Journal of the House of Commons: Volume 11, 1693-1697. Originally published by His Majesty's Stationery Office, London, 1803.
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Veneris, 3 die Maii;
A Witness against the Duke of Leeds abscouds.
MR. Speaker acquainted the House, That the Serjeant at Arms attending this House had informed him, That his Messenger had been at the Duke of Leeds, and spoke to his Porter, and inquired for Monsieur Robart, to summon him to attend this House, according to Order; and that the porter said, He was not within, nor could tell when he would be; and that he had not seen him for Three Days past; and that he believed he was in the Country but could not tell where: And that the Messenger had left a Copy of the Order with the said Porter, and told him, He must be sure to give it to Monsieur Robart as soon as he could.
Mr. Comptroller reported from the Committee, who were appointed to draw the Articles of Impeachment against the Duke of Leeds, That they having received Information, by a Letter directed to Mr. Speaker, That Monsieur Robart had obtained a pass, in a false Name, from the Secretary's Office, they have examined the Clerks of the Secretary's Office; and that, from them, they could not have any Information of any Pass given out, or made use of, under a false Name: And that Mr. Sorsoliel, one of the Clerks of that Office, who, by the Similitude of Hands, was thought to have written the Letter to the Speaker, denied it; but said, He is very well acquainted with Mr. Robart, and did use to meet him almost every Day; but had not seen him since the late Examinations, except on Monday last, where he saw him by the Corner of the Garden-wall, near St. James's, where he endeavoured to speak to him about Business, but could not, Mr. Robart hastening away from him; nor could he since meet him at those Places where he used to frequent, though he has endeavoured so to do, having particular Business with him.
Conference with Lords.
Resolved, That the Lords be acquainted, at the said Conference, That the Commons will make good the Charge against the Duke of Leeds, in Manner and Form as in the Articles mentioned; and that the Committee, who were appointed to draw the said Articles, have been daily employed in looking into the Evidence against the said Duke; and that, in the Preparation of that Evidence, they meet with an Obstruction; that Monsieur Robart, who appeared, by the Depositions before the Committee of both Houses, to be a material Witness, is withdrawn, since the Impeachment carried up; which hath been the Reason the Commons have not yet acquainted their Lordships, when they can be ready to make good the said Impeachment; the Commons being desirous, that Justice may be done, without any manner of Delay.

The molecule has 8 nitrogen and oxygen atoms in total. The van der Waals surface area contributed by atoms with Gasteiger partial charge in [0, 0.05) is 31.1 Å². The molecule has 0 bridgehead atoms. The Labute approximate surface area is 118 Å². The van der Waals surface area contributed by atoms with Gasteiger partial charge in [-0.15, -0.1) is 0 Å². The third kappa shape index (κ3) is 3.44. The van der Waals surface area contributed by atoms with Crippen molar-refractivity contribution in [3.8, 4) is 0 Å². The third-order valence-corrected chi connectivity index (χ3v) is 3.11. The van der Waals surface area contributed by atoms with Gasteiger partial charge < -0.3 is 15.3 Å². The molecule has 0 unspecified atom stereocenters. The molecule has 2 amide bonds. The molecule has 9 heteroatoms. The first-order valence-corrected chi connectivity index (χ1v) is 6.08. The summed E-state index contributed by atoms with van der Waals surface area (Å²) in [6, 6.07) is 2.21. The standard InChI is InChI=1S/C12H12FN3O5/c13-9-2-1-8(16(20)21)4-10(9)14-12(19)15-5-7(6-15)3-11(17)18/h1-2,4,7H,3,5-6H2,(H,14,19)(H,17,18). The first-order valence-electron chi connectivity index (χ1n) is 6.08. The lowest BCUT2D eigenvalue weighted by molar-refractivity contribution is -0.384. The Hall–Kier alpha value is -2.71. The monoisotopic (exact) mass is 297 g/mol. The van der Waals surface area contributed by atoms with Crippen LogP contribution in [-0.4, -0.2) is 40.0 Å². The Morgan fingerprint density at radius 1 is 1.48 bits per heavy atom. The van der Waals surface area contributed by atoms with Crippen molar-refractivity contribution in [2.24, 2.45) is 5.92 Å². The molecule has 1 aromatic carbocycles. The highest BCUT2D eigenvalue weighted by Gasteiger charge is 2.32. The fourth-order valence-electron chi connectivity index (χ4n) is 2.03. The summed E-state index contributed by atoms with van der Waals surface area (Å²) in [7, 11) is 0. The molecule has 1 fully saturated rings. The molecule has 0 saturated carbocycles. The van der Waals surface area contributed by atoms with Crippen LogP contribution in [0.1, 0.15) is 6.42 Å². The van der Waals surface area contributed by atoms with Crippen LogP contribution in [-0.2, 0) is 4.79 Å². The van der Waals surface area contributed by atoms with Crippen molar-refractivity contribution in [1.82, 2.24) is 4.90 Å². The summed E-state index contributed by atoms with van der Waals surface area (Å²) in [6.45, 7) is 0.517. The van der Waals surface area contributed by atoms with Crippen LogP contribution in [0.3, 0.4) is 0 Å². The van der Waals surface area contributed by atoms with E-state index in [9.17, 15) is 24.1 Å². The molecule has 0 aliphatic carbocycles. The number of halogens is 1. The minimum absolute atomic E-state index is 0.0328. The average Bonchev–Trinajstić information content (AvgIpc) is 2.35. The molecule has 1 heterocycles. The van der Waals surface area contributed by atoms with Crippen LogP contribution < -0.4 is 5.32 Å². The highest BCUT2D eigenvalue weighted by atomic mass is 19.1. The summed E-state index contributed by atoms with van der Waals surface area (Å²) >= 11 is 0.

Letter concerning a Witness absconding.
Mr. Comptroller reported, That one Mr. * * had attended the Committee; and had owned, That he wrote the Superscription of the said Letter; and that Mr. Sorsoleil wrote the Inside thereof; and that Mr. Vernon and he, of the Duke of Shrewsbury's Office, were summoned to attend the Committee anon; and therefore moved, That the Committee may have Leave to meet again.
|Tellers for the Yeas,||
Sir Thomas Dyke,
|Tellers for the Noes,||
Sir Walter Young,
Sir Robert Cotton:
Supply Bill; Duties on Glass, &c.
The Lords have agreed to the Bill, intituled, An Act for granting to his Majesty certain Duties upon Glass Wares, Stone and Earthen Bottles, Coals, and Culm, for carrying on the War against France, without any Amendments.